Well, I feel that that's a really good question. And I think when they can start brushing their teeth, they should start washing their face, and they should start applying their sunscreen. And I you know, because, again, we're putting skin on the same playing field as any other organ, and it's health, and that's how you keep your skin healthy. And even when you're a cute little in your prepubescent and there's no, you know, a gentle cleanser. That's okay. You will be running around outside with your friends and buddies. And so I think the question to that is, I don't, I never wait until there's a problem. It should just be part of the daily routine, because then it won't be as onerous to implement. Then you say, Okay, put on this medication or use this wash. It'll be second nature to them. You switch dental wash for, you know, the benzyl peroxide wash. Okay, no big no, Nbd. Like, no biggie. But

Casey O'Roarty 25:54
yeah, yeah. And that makes perfect sense. I'm trying to think back, like, well, what, what were we it wasn't like my kids didn't watch their face, but it was more of like, here's a wet washcloth, wipe your face, right? And that was the extent of it. But what I'm hearing you say is, you know, finding some, you know, like you said, a gentle cleanser, getting them in the routine of we brush our teeth, we wash our face. This is what we do in the morning. This is what we do at night. That's why I like washes, like, you know, the clean and clear one that we were talking about, because we do it anyway. Yeah, what, you know, like, it's not like we're adding, we're asking you to do another step. It's just swapping something out the other cute trick I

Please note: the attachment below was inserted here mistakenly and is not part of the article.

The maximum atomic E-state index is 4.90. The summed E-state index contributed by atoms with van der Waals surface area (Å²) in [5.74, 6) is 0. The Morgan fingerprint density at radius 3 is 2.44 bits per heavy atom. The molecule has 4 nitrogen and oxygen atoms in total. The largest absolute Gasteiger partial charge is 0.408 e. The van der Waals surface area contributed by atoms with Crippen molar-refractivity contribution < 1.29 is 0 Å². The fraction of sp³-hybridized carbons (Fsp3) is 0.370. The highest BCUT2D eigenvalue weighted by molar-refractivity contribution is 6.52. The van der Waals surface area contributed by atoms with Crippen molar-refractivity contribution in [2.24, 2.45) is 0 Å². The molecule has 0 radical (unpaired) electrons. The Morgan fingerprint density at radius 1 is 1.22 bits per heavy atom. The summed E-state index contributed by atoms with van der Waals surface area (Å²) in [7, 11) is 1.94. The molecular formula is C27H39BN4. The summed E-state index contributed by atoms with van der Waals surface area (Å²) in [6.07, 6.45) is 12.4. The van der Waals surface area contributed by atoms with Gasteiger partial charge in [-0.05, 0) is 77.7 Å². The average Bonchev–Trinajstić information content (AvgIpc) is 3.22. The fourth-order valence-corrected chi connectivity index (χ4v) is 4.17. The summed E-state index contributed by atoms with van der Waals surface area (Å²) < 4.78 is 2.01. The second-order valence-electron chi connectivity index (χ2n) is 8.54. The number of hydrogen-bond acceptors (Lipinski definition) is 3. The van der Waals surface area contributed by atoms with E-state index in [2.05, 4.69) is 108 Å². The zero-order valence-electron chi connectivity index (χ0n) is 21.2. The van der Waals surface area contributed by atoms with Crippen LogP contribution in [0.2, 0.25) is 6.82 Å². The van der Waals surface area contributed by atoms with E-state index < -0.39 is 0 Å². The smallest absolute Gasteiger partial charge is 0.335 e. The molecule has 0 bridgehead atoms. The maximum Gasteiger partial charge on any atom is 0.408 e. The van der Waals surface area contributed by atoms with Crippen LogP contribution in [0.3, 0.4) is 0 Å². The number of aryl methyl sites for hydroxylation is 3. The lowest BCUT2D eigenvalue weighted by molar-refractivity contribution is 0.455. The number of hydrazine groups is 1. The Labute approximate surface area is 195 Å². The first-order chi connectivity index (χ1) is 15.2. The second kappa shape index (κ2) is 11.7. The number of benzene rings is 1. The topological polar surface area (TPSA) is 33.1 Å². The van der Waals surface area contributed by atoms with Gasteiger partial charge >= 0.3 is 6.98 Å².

Dr. Mona Gohara 26:30
like to do. So it's really funny. So my son has, you know, some Whitehead, black head, acne and I, we like do our routines together. I'm washing my face at night and putting on my retinoid for my wrinkles, and he's washing his face tonight and putting on his retinoid for his acne, and it's great. And like, we're like, yeah. We're like, hey, yeah, we're doing our routine. So I think it's actually like, you know, it's good modeling for them to see you do it. And they do it kind of very with complete facility, because they're just used to seeing me do it, yeah,

Casey O'Roarty 27:03
it's just a part of their what they do. What about Moisturizing Lotion is that? Tell me about that. Yeah. Okay,

Dr. Mona Gohara 27:10
so remember that cream. So lotions and creams are not the same thing. Okay? Lotions start with L and they're lighter, okay, creams are heavier. So lotions are primarily water and less oil, okay, creams are more oil and less water. So if somebody has a tendency to have dry skin, they're going to want to go with a cream. If somebody has oily skin, they're going to want to go with a lotion, but under no circumstance should you compromise the process of moisturization. It should be cleansing and moisturizing, and sunscreen application should be part of like a daily routine. And so I like that if you want a if you want a moisturizer with an active in it that can help with acne, acid would be a great one. Again, clean and clear has one of those. And so I think that salicylic acid and benzoyl peroxide are good places to start. But clean, you know, taking out ingredients, taking out skin conditions, the actions of cleansing and moisturizing and sunscreen application are the basics to skin health.